Livestock and Pasturelands
A botched campaign to collectivize livestock in the late 1970s and early 1980s led to a wholesale slaughter and chronic production shortfalls. When meat and dairy product shortages in the larger towns grew critical, Albania's communists retraced their steps. The regime gave animal husbandry a high priority in the Eighth Five-Year Plan (1986-90). In July 1990, the government decided to allow collective-farm members to raise cattle on their private plots and instructed the administrators of collective farms to transfer a portion of their stock animals to members. The government also recommended that collective farms in mountainous areas grant members 0.2 hectares of land each, in addition to their private plots, in order to increase livestock production. In mid-1991, shortages of feed severely hampered livestock production and forced farmers to allocate much of their land to cultivation of forage and feed corn. The animals raised on this diet were deficient in protein and generally of poor quality. Despite the ban on food exports, herdsmen were reportedly smuggling about 1,000 head of calves, cows, sheep, and other livestock across the Greek and Yugoslav borders each day because they lacked fodder and sought to take advantage of high prices on foreign markets. An additional challenge to Albanian stockmen was a serious shortage of artificial-insemination and other veterinary services.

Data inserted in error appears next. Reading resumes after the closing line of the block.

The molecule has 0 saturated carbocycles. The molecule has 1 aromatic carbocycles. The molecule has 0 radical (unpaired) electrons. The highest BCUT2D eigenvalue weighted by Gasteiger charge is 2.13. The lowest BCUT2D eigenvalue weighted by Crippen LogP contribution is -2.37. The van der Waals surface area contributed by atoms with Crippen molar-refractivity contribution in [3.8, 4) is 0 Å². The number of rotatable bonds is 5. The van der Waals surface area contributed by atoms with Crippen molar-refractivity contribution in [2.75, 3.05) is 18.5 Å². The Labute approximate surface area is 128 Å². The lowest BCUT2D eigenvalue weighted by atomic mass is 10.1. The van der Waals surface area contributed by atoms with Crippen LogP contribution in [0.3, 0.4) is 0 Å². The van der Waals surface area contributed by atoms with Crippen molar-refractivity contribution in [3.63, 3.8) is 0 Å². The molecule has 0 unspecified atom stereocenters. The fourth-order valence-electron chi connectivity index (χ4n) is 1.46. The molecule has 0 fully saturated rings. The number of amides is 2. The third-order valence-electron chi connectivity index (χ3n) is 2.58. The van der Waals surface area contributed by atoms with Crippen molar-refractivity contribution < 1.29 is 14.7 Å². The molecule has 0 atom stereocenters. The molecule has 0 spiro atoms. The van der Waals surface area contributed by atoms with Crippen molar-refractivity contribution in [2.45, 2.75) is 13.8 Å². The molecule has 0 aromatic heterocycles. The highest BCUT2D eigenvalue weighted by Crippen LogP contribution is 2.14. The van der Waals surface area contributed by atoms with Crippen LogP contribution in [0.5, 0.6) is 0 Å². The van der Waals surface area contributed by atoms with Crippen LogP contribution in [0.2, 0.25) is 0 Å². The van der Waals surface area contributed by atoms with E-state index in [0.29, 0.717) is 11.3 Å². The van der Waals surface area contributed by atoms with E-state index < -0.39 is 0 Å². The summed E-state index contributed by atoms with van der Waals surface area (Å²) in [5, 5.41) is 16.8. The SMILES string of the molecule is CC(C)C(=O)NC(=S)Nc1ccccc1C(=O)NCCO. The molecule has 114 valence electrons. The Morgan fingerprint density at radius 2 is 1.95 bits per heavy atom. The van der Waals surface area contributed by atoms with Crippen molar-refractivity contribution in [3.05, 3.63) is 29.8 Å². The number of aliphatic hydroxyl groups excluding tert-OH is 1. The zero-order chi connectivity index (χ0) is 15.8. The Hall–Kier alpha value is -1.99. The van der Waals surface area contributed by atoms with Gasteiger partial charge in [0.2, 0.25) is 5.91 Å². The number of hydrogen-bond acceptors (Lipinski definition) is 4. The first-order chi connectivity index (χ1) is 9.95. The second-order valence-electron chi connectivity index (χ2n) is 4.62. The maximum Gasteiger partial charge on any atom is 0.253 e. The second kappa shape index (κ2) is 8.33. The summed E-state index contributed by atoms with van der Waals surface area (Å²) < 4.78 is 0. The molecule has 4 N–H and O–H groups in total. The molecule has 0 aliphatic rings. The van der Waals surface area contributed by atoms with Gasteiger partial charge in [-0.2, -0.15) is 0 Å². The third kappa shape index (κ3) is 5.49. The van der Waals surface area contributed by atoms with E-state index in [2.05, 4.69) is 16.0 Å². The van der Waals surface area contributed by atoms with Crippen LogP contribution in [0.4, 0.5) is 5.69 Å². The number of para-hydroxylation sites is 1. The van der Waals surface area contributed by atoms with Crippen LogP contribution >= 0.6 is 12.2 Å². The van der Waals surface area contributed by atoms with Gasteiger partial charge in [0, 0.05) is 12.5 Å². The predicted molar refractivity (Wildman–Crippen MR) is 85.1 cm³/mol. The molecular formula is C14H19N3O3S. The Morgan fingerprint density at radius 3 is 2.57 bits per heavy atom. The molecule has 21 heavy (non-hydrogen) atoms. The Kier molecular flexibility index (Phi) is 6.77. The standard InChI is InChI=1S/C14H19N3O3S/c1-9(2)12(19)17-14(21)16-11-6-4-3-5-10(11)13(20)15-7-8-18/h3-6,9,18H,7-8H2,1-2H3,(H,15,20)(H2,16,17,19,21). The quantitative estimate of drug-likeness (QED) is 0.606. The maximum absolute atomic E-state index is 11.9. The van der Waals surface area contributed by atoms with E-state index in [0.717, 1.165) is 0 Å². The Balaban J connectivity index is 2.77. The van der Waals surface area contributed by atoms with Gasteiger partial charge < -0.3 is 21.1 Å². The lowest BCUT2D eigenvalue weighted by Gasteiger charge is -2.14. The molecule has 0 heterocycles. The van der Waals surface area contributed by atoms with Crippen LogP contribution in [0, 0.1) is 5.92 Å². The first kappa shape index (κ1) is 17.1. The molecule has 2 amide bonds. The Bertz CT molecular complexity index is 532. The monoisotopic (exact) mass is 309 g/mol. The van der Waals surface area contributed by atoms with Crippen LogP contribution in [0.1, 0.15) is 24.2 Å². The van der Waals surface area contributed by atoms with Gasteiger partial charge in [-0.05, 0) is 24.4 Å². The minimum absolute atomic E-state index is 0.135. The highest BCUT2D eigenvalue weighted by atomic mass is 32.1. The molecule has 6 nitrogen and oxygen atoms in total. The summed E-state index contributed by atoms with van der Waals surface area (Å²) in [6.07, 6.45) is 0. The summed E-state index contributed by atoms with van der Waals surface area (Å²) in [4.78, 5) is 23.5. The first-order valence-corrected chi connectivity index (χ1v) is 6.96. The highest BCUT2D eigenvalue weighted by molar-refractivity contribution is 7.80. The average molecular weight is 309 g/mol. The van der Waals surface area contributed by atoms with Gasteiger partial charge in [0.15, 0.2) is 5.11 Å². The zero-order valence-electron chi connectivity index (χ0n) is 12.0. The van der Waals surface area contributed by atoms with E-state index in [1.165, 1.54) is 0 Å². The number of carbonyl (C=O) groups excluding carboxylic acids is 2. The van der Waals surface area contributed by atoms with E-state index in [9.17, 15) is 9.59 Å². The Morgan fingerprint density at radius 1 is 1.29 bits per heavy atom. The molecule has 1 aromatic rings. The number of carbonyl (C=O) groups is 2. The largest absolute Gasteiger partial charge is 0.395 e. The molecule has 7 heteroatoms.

Albania's 409,528 hectares of pastureland remained state-owned despite the land reform, and in the chaos of 1991 the government set to work on a new law to reassert state control of pasturelands and give managers new guidelines. The Ministry of Agriculture's eighteen pasture enterprises managed grazing lands at the district level and charged customers, including private herdsmen and farmers, a seasonal fee. Price liberalization did not boost grazing fees even though the enterprises were operating at a loss in 1991. Ministry officials estimated that grazing fees could have to increase fourfold before the pasture enterprises could break even. Western economists projected that pressure on Albania's pasturelands would increase as livestock herds grew and as expanding communities sought land for residential and recreational purposes.
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